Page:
I'm now back from my holiday and, while catching up on my reading, I found this post not only interesting, but considering I posted a week's work of drawing related stuff, kinda fitting.
I've mentioned before I'm a pantser. I write to find the story. If I knew the ending before I started, well, then I wouldn't have to write it, would I?
Is that strange?
Well, in all my animation classwork, I was the same way. Guidelines were always pretty loose as long as you fulfilled the criteria, and often I would get so involved with a tiny, insignificant project, I'd end up running full-steam ahead (like usual) and tripping myself up with deadlines... like turning a 5 second squash & stretch (to show weight) assignment into a 20 second clip... thereby quadrupling the amount of work I had to do in the same short amount of time. Don't you think a pair of underwear dancing across a bedroom floor is way more interesting then a sack of flour simply walking across the screen?
But scale is important. Understanding the scope of the world, the story and the characters is as important as understanding which word is *appropriate* to use in a line of dialogue or description. A ten-year-old kid isn't going to be thinking works like 'effervescence' while watching a chemical (or magic?) reaction in a flask, even if that is the *correct* word to describe what's going on.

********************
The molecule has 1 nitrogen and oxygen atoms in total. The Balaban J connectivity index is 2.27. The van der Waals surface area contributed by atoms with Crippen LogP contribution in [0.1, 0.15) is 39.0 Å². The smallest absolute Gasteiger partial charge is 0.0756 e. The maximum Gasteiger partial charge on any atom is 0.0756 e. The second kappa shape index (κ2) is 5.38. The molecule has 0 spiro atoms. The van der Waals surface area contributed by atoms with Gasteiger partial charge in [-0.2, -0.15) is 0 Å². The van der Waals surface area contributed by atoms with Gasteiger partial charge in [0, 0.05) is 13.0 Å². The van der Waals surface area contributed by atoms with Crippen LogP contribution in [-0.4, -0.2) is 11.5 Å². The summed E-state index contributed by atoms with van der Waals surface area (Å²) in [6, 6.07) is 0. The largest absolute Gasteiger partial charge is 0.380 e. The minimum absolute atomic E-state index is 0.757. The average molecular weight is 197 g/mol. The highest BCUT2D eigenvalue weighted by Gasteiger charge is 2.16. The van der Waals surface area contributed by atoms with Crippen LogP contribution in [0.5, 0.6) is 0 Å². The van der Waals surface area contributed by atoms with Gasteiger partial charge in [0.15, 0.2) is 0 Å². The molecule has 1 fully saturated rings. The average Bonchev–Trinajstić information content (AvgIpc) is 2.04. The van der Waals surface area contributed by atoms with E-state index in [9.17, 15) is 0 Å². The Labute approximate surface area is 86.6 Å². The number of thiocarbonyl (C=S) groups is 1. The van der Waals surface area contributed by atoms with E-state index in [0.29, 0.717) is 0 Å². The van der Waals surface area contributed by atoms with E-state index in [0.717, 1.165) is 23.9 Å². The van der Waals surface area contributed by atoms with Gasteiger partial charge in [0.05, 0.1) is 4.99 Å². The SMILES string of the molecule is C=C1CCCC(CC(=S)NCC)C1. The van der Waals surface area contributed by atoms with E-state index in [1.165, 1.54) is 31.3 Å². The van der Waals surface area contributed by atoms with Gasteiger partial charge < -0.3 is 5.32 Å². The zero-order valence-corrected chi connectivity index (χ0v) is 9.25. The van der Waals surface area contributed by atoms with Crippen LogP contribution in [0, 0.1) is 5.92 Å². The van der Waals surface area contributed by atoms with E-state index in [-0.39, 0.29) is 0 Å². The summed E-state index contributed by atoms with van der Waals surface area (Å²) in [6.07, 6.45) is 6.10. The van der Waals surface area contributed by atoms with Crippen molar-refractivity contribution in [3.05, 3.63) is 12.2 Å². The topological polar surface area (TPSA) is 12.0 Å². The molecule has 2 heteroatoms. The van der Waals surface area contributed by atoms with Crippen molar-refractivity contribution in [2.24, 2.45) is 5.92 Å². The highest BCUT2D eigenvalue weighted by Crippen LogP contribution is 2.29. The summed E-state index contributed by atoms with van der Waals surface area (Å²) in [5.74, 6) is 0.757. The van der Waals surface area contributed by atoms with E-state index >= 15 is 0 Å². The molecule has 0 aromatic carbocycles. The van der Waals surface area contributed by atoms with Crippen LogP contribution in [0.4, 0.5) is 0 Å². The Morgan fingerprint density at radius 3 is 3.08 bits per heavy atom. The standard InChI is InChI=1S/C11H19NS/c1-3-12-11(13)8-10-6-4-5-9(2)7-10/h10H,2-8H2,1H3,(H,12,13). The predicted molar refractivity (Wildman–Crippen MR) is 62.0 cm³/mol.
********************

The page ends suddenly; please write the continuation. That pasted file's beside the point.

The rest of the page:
The problem with my dancing underwear animation was that I didn't understand scale at the time. Sure, my animation was like four or five times longer than my classmates, it was original and it made everyone laugh, but because I overextended myself, the overall quality was low. Some movements were too slow, some too fast, and in animation, even though every movement is exaggerated, it still has to look real or you won't get that suspension of disbelief. In a story, it's the same thing. If a line of dialogue or action seems unrealistic, the reader is going to notice it's just words on a page, just like badly timed movements will ultimately reduce a g-string doing the tango with a pair of boxer shorts to a blur of clumsy pencil lines.
That's what happens when you lose perspective and concentrate too much on one aspect... you sacrifice other parts and you end up with a lower quality piece in the end. Every writer naturally has things that come easy and things that come hard. All of us are imbalanced, and our stories reflect this.
Go read that article and think about your own story. Have you skimmed over things like setting 'cause you like writing dialogue? Do all your character's voices sound the same? Are they using appropriate words when they speak? How is your timeline, do things happen realistically slow/fast depending on the action or situation? Are there 50 references in the first ten pages describing what your two main characters look like, but do they inhabit a *white-room* world? If you can't dig into your story and find your own weaknesses, find a beta-reader who will.